covering brings about “an aura of respect” (Takim, 22)
and women are recognized as individuals who are
admired for their mind and personality, “not for their
beauty or lack of it” (Mustafa) and not as sex
Contrary to popular
belief, the covering of the Muslim woman is not
oppression but a liberation from the shackles of male
scrutiny and the standards of attractiveness. In
Islam, a woman is free to be who she is inside, and
immune from being portrayed as sex symbol and lusted
The veiling clearly offers
what at least some women view as a form of protection.
But Samuel Zwemer provides one more compelling glimpse
at the woman behind the veil when he writes:
In Arabia before the
advent of Islam it was customary to bury female
infants alive. Mohammed improved in the barbaric
methods and discovered a way by which all females
could be buried alive and yet live on – namely, the
What these women have not
understood is that true liberty is to be found in
Jesus Christ. While God’s holiness demands that His
law be fulfilled, in His mercy He sent His own Son to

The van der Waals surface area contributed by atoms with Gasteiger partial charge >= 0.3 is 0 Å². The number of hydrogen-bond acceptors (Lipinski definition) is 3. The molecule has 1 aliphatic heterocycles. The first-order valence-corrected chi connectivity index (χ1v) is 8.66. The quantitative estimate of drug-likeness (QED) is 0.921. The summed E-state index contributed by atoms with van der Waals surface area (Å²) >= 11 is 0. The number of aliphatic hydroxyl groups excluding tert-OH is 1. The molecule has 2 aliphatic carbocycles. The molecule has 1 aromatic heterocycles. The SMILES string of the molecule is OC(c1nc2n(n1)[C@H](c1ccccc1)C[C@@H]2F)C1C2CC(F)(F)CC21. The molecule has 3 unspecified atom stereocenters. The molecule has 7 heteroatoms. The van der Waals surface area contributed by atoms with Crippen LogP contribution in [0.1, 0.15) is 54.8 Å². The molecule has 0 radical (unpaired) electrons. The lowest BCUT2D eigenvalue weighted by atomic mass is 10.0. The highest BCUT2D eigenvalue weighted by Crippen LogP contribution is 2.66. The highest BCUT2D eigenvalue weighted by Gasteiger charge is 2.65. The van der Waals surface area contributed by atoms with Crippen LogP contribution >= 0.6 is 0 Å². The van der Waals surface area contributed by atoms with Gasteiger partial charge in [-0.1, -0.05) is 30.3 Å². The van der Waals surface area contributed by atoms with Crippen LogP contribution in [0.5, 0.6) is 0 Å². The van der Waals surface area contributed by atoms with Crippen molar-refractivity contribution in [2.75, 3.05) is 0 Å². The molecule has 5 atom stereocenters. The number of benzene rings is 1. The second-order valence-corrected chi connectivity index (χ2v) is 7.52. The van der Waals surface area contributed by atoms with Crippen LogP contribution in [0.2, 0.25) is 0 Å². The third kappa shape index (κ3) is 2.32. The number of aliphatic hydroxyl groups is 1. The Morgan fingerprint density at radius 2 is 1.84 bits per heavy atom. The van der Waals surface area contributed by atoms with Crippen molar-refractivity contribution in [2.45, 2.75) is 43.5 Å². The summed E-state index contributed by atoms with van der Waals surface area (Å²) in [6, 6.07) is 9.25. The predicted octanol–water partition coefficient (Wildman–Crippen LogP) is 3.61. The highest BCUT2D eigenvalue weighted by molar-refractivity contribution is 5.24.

fulfill that law for us – by His death on the cross.
And what does the Gospel of Matthew say? When Jesus
died on the cross, at that moment the veil in the
Temple tore from top to bottom (Matt. 27:51). That
veil, that barrier between us and God was severed! The
way is open for you to come to God, throw down the
heavy burden of your veil, and receive instead the
robe of His righteousness! [Isaiah 61:10]
To be sure, turning from
Allah to the God of the Bible is a difficult choice
for a Muslim woman to make. She is almost sure to lose
everything: her family, her home, her children,
perhaps her freedom, and possibly even her life. But
as one woman writes, “After spending all your life in
the darkness, it hurts your eyes to see the light for
the first time. But I can never go back to the
For more information on
the issues facing women in Islam, we recommend our new
book by John Ankerberg and Emir Caner entitled The
Truth About Islam & Women (Eugene, OR: Harvest
House Publishers, 2009). Contact our office or visit
our website for ordering information.